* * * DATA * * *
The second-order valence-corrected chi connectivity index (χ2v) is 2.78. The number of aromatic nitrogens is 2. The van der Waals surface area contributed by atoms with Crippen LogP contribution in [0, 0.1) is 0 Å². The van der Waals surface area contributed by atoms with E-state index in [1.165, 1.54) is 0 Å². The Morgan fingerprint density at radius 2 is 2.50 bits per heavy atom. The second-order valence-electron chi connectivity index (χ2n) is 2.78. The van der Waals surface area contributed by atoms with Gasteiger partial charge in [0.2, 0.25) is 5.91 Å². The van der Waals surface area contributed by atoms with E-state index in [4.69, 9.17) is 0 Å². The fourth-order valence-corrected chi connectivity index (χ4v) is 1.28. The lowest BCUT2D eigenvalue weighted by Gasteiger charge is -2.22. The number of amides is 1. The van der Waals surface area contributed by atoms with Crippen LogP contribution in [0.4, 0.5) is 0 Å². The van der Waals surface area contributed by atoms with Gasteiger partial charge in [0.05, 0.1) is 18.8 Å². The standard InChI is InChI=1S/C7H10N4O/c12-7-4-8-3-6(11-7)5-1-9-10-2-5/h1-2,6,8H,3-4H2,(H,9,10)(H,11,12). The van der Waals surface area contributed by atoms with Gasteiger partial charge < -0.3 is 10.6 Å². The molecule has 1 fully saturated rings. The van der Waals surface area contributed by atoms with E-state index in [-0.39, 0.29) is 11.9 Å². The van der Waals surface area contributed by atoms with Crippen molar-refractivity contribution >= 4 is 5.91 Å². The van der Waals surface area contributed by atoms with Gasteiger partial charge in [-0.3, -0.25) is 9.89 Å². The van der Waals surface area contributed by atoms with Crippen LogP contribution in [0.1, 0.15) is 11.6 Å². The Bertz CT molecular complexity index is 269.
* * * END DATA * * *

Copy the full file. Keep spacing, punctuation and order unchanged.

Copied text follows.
The second-order valence-corrected chi connectivity index (χ2v) is 2.78. The number of aromatic nitrogens is 2. The van der Waals surface area contributed by atoms with Crippen LogP contribution in [0, 0.1) is 0 Å². The van der Waals surface area contributed by atoms with E-state index in [1.165, 1.54) is 0 Å². The Morgan fingerprint density at radius 2 is 2.50 bits per heavy atom. The second-order valence-electron chi connectivity index (χ2n) is 2.78. The van der Waals surface area contributed by atoms with Gasteiger partial charge in [0.2, 0.25) is 5.91 Å². The van der Waals surface area contributed by atoms with E-state index in [4.69, 9.17) is 0 Å². The fourth-order valence-corrected chi connectivity index (χ4v) is 1.28. The lowest BCUT2D eigenvalue weighted by Gasteiger charge is -2.22. The number of amides is 1. The van der Waals surface area contributed by atoms with Crippen LogP contribution in [0.4, 0.5) is 0 Å². The van der Waals surface area contributed by atoms with Gasteiger partial charge in [0.05, 0.1) is 18.8 Å². The standard InChI is InChI=1S/C7H10N4O/c12-7-4-8-3-6(11-7)5-1-9-10-2-5/h1-2,6,8H,3-4H2,(H,9,10)(H,11,12). The van der Waals surface area contributed by atoms with Gasteiger partial charge < -0.3 is 10.6 Å². The molecule has 1 fully saturated rings. The van der Waals surface area contributed by atoms with E-state index in [-0.39, 0.29) is 11.9 Å². The van der Waals surface area contributed by atoms with Crippen molar-refractivity contribution >= 4 is 5.91 Å². The van der Waals surface area contributed by atoms with Gasteiger partial charge in [-0.3, -0.25) is 9.89 Å². The van der Waals surface area contributed by atoms with Crippen LogP contribution in [0.1, 0.15) is 11.6 Å². The Bertz CT molecular complexity index is 269.